This section is from the book "Myths And Folk-Tales Of The Russians, Western Slavs, And Magyars", by Jeremiah Curtin. Also available from Amazon: Myths and Folk-Tales of the Russians, Western Slavs, and the Magyars.
Thereupon they mounted their steeds, and set out for the realms of the old king. They went on easily till they reached the glass mountain, where the Hero of the Plain stopped, and said: "My dear younger brother, I cannot go on, for the diamond nails are long since worn from my horse's shoes, and his feet have no grip".
Mirko called to mind that the cursed old witch had given him the diamond nails, and said: "Grieve not, elder brother, I have nails; I 'll shoe thy horse this minute".
So he took out the nails, and shod the Hero's horse. Then they continued their journey over the glass mountain with ease and comfort, like two jolly comrades, and sped homeward as swiftly as thought.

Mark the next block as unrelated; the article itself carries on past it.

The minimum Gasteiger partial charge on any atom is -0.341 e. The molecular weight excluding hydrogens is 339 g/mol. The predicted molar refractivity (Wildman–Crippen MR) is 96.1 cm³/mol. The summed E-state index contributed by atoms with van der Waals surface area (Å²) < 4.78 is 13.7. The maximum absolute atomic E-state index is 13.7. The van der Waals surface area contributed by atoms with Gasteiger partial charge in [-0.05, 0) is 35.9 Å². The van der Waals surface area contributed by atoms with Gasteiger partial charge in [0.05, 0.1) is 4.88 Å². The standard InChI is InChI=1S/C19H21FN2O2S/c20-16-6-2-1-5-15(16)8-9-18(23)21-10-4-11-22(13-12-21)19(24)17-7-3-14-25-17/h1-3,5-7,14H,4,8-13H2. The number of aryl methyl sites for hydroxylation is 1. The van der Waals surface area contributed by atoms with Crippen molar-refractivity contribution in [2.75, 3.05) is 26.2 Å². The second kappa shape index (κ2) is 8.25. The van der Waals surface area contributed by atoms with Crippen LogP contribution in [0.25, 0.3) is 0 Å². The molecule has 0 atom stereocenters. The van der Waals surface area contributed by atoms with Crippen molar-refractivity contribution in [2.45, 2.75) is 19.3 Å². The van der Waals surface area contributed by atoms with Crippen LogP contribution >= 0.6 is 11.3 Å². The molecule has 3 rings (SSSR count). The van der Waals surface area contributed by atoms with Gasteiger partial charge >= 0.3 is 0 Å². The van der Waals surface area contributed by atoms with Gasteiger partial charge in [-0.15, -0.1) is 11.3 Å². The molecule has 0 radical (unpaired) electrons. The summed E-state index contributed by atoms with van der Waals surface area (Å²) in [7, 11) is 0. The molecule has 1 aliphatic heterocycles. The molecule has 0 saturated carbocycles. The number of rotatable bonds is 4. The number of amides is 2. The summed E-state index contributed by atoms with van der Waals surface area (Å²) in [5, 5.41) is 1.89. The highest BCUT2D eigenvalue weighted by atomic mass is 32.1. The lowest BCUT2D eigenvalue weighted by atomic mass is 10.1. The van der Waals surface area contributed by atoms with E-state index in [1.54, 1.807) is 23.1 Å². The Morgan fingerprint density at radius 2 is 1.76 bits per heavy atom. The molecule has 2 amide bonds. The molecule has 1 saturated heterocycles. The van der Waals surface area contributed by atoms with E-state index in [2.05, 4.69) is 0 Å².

At that time the old king was sitting at the window of his palace next the rising sun, and lo! he beholds two horsemen riding towards him. Straightway he takes his field-glass, and sees that it is his trusty old comrade, the Hero of the Plain, together with his son Mirko. He runs out, and from the tower commands that a twelve-year old ox be killed; and when Mirko and the Hero arrive, the great feast is ready. He receives them with joy, kisses and embraces them; this time both his eyes are laughing. Then they sat down to the feast, ate and drank with gladness. Meanwhile the Hero of the Plain spoke of Mirko's doings, and among other things said to the old king: "Well, comrade, thy son Mirko will be a better hero than we were; he is already a gallant youth. Thou hast cause to rejoice in him.